“Level 1 Design” and the prototyping process

Matt Searcy worked until recently at Nexon Games, and since that studio’s recent closure, he’s now taken the principles he learned in that environment and shifted it to his own independent development. He explained how the process works at a talk at the Game Design Expo presented by the Vancouver Film School.

Nexon dominates online gaming in Asia, and makes most of its money on microtransactions within games that are “free to play.” Even though Humanature (the Vancouver studio) has shut down, Searcy said, the decade of experience Nexon has accrued throughout the past decade has helped him shape his design process, specifically through the “Level 1 Design” method, which consists on building out from the core of the game, one step at a time. It’s the only way, he said, to sufficiently manage the interconnected complexity inherent in game design. Starting from the core gives the designer a guide by which to continue the development process.

The exact wrong way to design a game is to start from bullet points on the back of the box, Searcy said, because inevitably those points will be reduced or scrapped as the pressure rises to release the game under already punishing schedules. This almost always results in crippled games that don’t satisfy anyone. Online games have an advantage in this regard, he said, because they can build incrementally.

Searcy walked the audience through the fundamentals of game design which consist of creating a character, deciding how he moves, then creating enemies and objects in the environment. THough that might sound simple, it’s the first prioncile of everything from Mario 64 to Sonic the Hedgehog all the way to the current Need for Speed.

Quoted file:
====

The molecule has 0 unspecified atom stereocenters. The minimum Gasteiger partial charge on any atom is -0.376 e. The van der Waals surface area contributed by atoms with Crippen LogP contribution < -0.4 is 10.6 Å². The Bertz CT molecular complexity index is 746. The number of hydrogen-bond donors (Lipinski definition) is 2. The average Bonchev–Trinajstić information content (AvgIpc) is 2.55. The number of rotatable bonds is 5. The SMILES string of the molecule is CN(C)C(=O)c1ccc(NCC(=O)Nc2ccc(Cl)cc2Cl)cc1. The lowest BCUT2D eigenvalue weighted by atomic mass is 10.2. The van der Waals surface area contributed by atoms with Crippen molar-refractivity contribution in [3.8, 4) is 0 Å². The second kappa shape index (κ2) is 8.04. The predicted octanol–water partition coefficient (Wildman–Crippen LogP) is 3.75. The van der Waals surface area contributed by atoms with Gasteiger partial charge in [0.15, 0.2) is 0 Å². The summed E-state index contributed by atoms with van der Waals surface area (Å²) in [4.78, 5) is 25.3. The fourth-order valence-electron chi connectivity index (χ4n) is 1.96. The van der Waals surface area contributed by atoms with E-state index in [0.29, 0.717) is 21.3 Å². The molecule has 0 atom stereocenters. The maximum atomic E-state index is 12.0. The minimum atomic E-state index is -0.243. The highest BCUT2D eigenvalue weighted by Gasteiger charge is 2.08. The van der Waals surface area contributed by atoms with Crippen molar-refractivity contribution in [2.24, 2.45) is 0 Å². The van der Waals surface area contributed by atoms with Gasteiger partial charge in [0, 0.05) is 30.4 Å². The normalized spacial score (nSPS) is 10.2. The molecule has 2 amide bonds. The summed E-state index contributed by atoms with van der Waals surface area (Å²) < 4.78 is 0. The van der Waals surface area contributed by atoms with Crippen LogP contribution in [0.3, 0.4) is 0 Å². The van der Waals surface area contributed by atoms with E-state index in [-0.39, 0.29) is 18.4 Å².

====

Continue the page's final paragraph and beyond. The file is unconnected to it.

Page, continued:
“Fun is the priority,” Searcy said, which should be a no-brainer, but he said designers can sometimes be sidetracked by a problem or feature and end up watering down the game. Consistency is also important, and testing is an absolute must.

Level 1 design gets you a game that’s always playable, it helps a team to figure out what what the game is about. It also makes demonstrating the game easier with people who aren’t familiar with the design process.

Building the core experience involves asking as many questions as possible, then asking smaller questions, which in effect creates your design document on the fly.

Key to Level 1 design is a small team, and people who aren’t afraid to embrace failure, or work in a different way than they’re used to. And constant communication and transparent progress is a must, in order to avoid problems and share solutions.

Stay on top of the questions, Searcy said, And rememebr that games only do a few things well, so it’s important to focus on those things.